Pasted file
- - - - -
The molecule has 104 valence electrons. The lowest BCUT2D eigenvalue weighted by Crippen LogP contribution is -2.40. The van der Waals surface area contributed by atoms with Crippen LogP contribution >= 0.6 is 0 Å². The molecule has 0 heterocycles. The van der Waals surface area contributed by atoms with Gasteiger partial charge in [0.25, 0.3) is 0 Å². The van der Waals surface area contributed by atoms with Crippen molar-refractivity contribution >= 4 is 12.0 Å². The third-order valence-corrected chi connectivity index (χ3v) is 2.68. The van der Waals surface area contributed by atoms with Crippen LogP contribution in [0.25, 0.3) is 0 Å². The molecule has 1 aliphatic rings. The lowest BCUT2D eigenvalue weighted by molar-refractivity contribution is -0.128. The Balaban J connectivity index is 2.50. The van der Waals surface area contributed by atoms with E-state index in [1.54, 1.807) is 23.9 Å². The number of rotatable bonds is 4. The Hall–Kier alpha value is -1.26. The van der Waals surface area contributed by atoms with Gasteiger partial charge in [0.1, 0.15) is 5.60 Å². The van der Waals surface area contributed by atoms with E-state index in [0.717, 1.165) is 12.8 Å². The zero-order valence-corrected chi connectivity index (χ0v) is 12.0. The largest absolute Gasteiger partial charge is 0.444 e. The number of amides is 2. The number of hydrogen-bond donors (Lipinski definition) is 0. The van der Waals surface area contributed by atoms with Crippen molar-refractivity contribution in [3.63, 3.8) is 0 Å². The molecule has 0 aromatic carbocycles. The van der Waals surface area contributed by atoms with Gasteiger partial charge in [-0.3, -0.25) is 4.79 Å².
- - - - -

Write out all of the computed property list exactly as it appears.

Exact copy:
The molecule has 104 valence electrons. The lowest BCUT2D eigenvalue weighted by Crippen LogP contribution is -2.40. The van der Waals surface area contributed by atoms with Crippen LogP contribution >= 0.6 is 0 Å². The molecule has 0 heterocycles. The van der Waals surface area contributed by atoms with Gasteiger partial charge in [0.25, 0.3) is 0 Å². The van der Waals surface area contributed by atoms with Crippen molar-refractivity contribution >= 4 is 12.0 Å². The third-order valence-corrected chi connectivity index (χ3v) is 2.68. The van der Waals surface area contributed by atoms with Crippen LogP contribution in [0.25, 0.3) is 0 Å². The molecule has 1 aliphatic rings. The lowest BCUT2D eigenvalue weighted by molar-refractivity contribution is -0.128. The Balaban J connectivity index is 2.50. The van der Waals surface area contributed by atoms with E-state index in [1.54, 1.807) is 23.9 Å². The number of rotatable bonds is 4. The Hall–Kier alpha value is -1.26. The van der Waals surface area contributed by atoms with Gasteiger partial charge in [0.1, 0.15) is 5.60 Å². The van der Waals surface area contributed by atoms with E-state index in [0.717, 1.165) is 12.8 Å². The zero-order valence-corrected chi connectivity index (χ0v) is 12.0. The largest absolute Gasteiger partial charge is 0.444 e. The number of amides is 2. The number of hydrogen-bond donors (Lipinski definition) is 0. The van der Waals surface area contributed by atoms with Crippen molar-refractivity contribution in [3.63, 3.8) is 0 Å². The molecule has 0 aromatic carbocycles. The van der Waals surface area contributed by atoms with Gasteiger partial charge in [-0.3, -0.25) is 4.79 Å².